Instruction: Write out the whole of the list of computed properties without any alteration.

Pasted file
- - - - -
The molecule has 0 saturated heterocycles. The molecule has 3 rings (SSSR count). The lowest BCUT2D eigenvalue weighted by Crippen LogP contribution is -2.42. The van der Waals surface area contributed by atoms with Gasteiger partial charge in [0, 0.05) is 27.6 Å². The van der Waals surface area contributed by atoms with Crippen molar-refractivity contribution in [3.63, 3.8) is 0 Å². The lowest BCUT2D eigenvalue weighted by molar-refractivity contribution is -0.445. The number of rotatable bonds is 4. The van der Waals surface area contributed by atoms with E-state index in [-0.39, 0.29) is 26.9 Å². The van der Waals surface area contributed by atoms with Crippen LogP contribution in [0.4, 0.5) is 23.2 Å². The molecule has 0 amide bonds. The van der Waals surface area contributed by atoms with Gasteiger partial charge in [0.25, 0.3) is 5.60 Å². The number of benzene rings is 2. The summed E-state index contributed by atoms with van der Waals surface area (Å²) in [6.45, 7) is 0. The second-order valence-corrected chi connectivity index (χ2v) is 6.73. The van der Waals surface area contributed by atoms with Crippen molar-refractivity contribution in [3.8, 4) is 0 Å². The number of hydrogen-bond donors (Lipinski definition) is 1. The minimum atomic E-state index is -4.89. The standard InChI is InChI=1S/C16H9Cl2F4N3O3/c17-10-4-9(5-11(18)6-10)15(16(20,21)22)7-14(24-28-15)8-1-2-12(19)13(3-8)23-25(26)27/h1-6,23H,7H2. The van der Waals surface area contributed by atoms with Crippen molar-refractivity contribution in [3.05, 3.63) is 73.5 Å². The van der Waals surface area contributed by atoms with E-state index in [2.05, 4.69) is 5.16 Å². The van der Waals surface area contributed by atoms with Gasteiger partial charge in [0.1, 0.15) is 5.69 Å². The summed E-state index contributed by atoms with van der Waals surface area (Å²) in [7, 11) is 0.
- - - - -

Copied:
The molecule has 0 saturated heterocycles. The molecule has 3 rings (SSSR count). The lowest BCUT2D eigenvalue weighted by Crippen LogP contribution is -2.42. The van der Waals surface area contributed by atoms with Gasteiger partial charge in [0, 0.05) is 27.6 Å². The van der Waals surface area contributed by atoms with Crippen molar-refractivity contribution in [3.63, 3.8) is 0 Å². The lowest BCUT2D eigenvalue weighted by molar-refractivity contribution is -0.445. The number of rotatable bonds is 4. The van der Waals surface area contributed by atoms with E-state index in [-0.39, 0.29) is 26.9 Å². The van der Waals surface area contributed by atoms with Crippen LogP contribution in [0.4, 0.5) is 23.2 Å². The molecule has 0 amide bonds. The van der Waals surface area contributed by atoms with Gasteiger partial charge in [0.25, 0.3) is 5.60 Å². The number of benzene rings is 2. The summed E-state index contributed by atoms with van der Waals surface area (Å²) in [6.45, 7) is 0. The second-order valence-corrected chi connectivity index (χ2v) is 6.73. The van der Waals surface area contributed by atoms with Crippen molar-refractivity contribution in [3.8, 4) is 0 Å². The number of hydrogen-bond donors (Lipinski definition) is 1. The minimum atomic E-state index is -4.89. The standard InChI is InChI=1S/C16H9Cl2F4N3O3/c17-10-4-9(5-11(18)6-10)15(16(20,21)22)7-14(24-28-15)8-1-2-12(19)13(3-8)23-25(26)27/h1-6,23H,7H2. The van der Waals surface area contributed by atoms with Crippen molar-refractivity contribution in [3.05, 3.63) is 73.5 Å². The van der Waals surface area contributed by atoms with E-state index in [2.05, 4.69) is 5.16 Å². The van der Waals surface area contributed by atoms with Gasteiger partial charge in [0.1, 0.15) is 5.69 Å². The summed E-state index contributed by atoms with van der Waals surface area (Å²) in [7, 11) is 0.